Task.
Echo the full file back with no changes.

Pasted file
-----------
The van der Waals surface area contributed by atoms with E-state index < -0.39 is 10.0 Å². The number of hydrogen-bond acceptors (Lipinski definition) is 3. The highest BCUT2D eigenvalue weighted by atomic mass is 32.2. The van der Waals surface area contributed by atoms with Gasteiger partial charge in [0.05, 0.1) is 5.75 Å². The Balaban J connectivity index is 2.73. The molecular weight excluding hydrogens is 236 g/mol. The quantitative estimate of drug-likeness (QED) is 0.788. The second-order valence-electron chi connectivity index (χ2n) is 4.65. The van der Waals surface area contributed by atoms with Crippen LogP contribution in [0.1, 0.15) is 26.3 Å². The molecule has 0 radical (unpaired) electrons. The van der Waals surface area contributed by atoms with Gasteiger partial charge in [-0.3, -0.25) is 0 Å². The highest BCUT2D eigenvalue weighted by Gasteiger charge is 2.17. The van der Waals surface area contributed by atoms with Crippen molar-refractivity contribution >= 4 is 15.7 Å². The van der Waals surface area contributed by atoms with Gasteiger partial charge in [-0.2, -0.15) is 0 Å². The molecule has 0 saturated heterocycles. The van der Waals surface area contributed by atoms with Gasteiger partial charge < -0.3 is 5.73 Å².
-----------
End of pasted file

The van der Waals surface area contributed by atoms with E-state index < -0.39 is 10.0 Å². The number of hydrogen-bond acceptors (Lipinski definition) is 3. The highest BCUT2D eigenvalue weighted by atomic mass is 32.2. The van der Waals surface area contributed by atoms with Gasteiger partial charge in [0.05, 0.1) is 5.75 Å². The Balaban J connectivity index is 2.73. The molecular weight excluding hydrogens is 236 g/mol. The quantitative estimate of drug-likeness (QED) is 0.788. The second-order valence-electron chi connectivity index (χ2n) is 4.65. The van der Waals surface area contributed by atoms with Crippen LogP contribution in [0.1, 0.15) is 26.3 Å². The molecule has 0 radical (unpaired) electrons. The van der Waals surface area contributed by atoms with Gasteiger partial charge in [-0.3, -0.25) is 0 Å². The highest BCUT2D eigenvalue weighted by Gasteiger charge is 2.17. The van der Waals surface area contributed by atoms with Crippen molar-refractivity contribution >= 4 is 15.7 Å². The van der Waals surface area contributed by atoms with Gasteiger partial charge in [-0.2, -0.15) is 0 Å². The molecule has 0 saturated heterocycles. The van der Waals surface area contributed by atoms with Gasteiger partial charge < -0.3 is 5.73 Å².